Introduction: Starting With Hydroponics (TfCD)

About: MSc student Industrial Design at Delft University of Technology (IPD).

Hydroponics is a subset of hydroculture, the method of growing plants without soil, using mineral nutrient solutions in a water solvent. Terrestrial plants may be grown with only their roots exposed to the mineral solution, or the roots may be supported by an inert medium, such as perlite or gravel. The nutrients in hydroponics can be from fish waste, duck manure, or normal nutrients. [source]

Step 1: What We Will Be Doing

By using Arduino technology, a basic hydroponics system can be automatically regulated to pump water to plants. Every 45 minutes, the pump will gather water for the plants for 1 minute, thus ensuring a steady and regular watering of the plants.

Step 2: Gather the Materials

Here are the components to build the aquaponics system:

  • 2 small containers (we've used IKEAs Samla)
  • 8 flowerpots
  • 2 supportive boards (we've made them out of MDF, but you can use a rack instead)
  • Small pump (like the Renkforce Home fountain pump we used)
  • Tubing for the pump system (inner diameter: 8 mm)

Now you have to adjust the boards, and put all the components together:

  1. Cut the boards to fit into the containers, as seen on picture. One will hold the flowerpots, the other will hold the upper container.
  2. Cut holes in the upper board to fit the flowerpots.
  3. Paint the boards with several layers of wood glue or something similar to help withstand water
  4. Put water, one of the boards and the pump in the lower container.
  5. Put the other container on top of this one.
  6. The upper container should be filled with some kind of medium (for instance gravel).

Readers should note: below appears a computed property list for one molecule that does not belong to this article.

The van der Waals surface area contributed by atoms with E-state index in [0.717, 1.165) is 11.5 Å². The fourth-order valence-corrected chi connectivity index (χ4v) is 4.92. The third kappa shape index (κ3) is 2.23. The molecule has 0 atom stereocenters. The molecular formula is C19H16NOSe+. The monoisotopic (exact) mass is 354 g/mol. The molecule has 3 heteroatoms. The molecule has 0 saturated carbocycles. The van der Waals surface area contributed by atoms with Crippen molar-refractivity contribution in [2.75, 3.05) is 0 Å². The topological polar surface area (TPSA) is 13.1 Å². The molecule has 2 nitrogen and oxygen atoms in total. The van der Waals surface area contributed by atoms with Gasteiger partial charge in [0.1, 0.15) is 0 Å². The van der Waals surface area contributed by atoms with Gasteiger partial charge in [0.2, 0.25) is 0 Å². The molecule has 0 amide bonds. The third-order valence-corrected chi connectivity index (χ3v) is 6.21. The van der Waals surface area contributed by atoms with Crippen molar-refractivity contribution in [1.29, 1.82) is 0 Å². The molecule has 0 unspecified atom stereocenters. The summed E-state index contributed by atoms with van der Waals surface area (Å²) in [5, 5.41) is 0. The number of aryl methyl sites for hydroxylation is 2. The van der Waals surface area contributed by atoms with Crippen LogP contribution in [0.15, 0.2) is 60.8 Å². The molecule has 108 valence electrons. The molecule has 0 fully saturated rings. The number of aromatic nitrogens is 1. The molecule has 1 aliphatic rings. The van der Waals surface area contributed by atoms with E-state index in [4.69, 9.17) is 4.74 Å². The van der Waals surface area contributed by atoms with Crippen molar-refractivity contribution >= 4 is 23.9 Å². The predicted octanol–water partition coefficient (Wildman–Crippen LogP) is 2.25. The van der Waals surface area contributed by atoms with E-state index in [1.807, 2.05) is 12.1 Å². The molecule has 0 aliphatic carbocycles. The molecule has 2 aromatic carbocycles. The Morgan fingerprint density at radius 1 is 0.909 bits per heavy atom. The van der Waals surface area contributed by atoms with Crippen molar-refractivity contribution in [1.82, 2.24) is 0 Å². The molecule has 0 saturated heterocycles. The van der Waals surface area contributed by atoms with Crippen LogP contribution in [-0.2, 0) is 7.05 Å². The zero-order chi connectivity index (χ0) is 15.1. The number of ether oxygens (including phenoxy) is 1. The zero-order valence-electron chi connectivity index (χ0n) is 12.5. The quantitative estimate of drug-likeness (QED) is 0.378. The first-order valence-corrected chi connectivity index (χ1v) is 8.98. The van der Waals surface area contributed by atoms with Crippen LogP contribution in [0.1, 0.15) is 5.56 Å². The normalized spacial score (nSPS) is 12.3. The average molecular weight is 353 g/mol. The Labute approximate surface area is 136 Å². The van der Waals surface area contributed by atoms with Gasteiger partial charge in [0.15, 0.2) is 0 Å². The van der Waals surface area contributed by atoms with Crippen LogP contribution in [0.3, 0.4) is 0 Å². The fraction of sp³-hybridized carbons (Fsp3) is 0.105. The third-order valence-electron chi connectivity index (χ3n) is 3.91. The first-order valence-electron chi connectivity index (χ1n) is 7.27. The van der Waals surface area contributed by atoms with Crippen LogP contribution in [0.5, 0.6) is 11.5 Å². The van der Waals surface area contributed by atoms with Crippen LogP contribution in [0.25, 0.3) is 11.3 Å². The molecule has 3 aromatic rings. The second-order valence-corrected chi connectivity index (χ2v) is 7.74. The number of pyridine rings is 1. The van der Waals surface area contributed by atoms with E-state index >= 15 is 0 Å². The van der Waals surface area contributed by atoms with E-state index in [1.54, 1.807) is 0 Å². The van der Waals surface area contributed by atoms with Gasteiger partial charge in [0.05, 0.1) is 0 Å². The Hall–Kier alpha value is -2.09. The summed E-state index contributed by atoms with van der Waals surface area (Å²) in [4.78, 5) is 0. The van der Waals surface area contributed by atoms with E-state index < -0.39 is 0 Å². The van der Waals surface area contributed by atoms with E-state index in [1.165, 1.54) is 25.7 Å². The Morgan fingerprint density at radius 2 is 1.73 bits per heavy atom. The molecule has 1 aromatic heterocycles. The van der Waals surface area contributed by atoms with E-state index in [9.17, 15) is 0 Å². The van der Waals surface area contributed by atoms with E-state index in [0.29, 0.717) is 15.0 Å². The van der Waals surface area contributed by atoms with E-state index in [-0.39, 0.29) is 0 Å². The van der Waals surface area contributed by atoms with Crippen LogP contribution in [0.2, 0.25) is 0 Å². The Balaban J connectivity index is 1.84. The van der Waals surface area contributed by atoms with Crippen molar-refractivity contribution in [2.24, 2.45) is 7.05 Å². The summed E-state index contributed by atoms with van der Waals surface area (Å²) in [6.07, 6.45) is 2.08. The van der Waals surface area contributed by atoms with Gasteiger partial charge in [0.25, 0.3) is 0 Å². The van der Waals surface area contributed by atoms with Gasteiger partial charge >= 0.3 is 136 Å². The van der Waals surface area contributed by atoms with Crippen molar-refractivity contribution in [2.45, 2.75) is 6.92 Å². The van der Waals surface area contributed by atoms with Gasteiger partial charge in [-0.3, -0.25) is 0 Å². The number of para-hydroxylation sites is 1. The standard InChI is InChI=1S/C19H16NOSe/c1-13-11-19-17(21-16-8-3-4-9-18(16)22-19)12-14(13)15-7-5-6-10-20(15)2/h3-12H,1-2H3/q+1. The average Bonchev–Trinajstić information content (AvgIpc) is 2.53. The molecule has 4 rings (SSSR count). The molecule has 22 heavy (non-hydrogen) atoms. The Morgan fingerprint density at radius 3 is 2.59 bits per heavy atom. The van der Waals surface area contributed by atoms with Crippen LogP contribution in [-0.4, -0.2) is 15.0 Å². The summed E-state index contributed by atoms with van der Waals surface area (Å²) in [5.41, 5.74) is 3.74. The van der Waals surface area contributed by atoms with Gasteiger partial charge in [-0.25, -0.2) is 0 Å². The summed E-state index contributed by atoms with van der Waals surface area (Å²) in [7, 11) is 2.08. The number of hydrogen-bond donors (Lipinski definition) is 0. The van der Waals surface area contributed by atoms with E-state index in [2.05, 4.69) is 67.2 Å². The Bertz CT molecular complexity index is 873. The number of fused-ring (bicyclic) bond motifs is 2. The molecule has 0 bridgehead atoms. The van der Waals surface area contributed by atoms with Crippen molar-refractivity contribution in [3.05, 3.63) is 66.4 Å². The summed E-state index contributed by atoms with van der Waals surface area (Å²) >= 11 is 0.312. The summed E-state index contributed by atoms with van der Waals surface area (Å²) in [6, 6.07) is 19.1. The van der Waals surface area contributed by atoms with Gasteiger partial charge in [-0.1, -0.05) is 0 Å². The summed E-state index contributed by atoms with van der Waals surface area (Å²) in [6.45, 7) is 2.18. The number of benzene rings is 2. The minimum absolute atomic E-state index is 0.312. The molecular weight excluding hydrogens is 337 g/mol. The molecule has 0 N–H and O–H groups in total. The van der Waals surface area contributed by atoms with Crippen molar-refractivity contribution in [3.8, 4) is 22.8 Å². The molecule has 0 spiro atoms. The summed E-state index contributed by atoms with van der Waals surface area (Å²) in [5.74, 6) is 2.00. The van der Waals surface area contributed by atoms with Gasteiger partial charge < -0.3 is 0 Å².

7. Lastly, put the board with holes on top, and put the flowerpots in the holes.

Step 3: 3D Printing of Box

In order to keep the Arduino and wiring secure, make a 3D print of a box to contain the Arduino. For the measurements of the box, refer to the drawing, and remember to include ventilation holes to avoid overheating the Arduino.

If you happen to make use of an Ultimaker 2+, you can find the GCode file below. Also, a more generic STL file is provided.

Step 4: Electrical Circuit

Gather the following parts for the electrical circuit. In parentheses we mention the specific parts that we've used, but you are free to use other models as well.

  • Arduino (we've used a Uno Rev3)
  • Relay (use one able to power your pump, like the one from TinkerKit)
  • Battery pack or USB power outlet
  • USB A to B
  • Wiring (to connect the relay to the Arduino; we've chosen for the ease of the Sensor Shield)

And perform these steps:

  1. Connect the relay to the Arduino. On the Sensor Shield, we've used Output 0 (pin 11 and GND (electrical ground)) and on the relay NO (Normal Out) and COM.
  2. Connect the pump to the relay as well and plug it into a power socket.

Step 5: Arduino Coding

Make sure you have software on your computer to upload coding to your Arduino. We've used Arduino's own software, but you are free to use the software you prefer. To set the software to upload to your Arduino correctly, make sure both the board and the output port are set correctly (Tools > Board and Tools > Port).

The coding for the Arduino uses the delay()-function to close the relay for a minute every 45 minutes. You can use the provided code, or do it yourself, but make sure to update our code if you use other ports to connect the relay.

int pint = 11;

void setup() {
  pinMode(pin, OUTPUT);
void loop() {
  digitalWrite(pin, HIGH);
  digitalWrite(pin, LOW);

Step 6: Make the Final Assembly

Step 7: Improve the System

Now you have a basic working hydroponics system. Start here with improving it!

  • Include LEDs (red -650 nm- for energy for the plants, and blue -465 nm- for direction) to be less dependent of sunlight. Using an NTC, the amount of captured (sun)light can be determined.
  • Improve the nutrient value of the water to increase growth.
  • Use a better software timer for more reliability.

Good luck!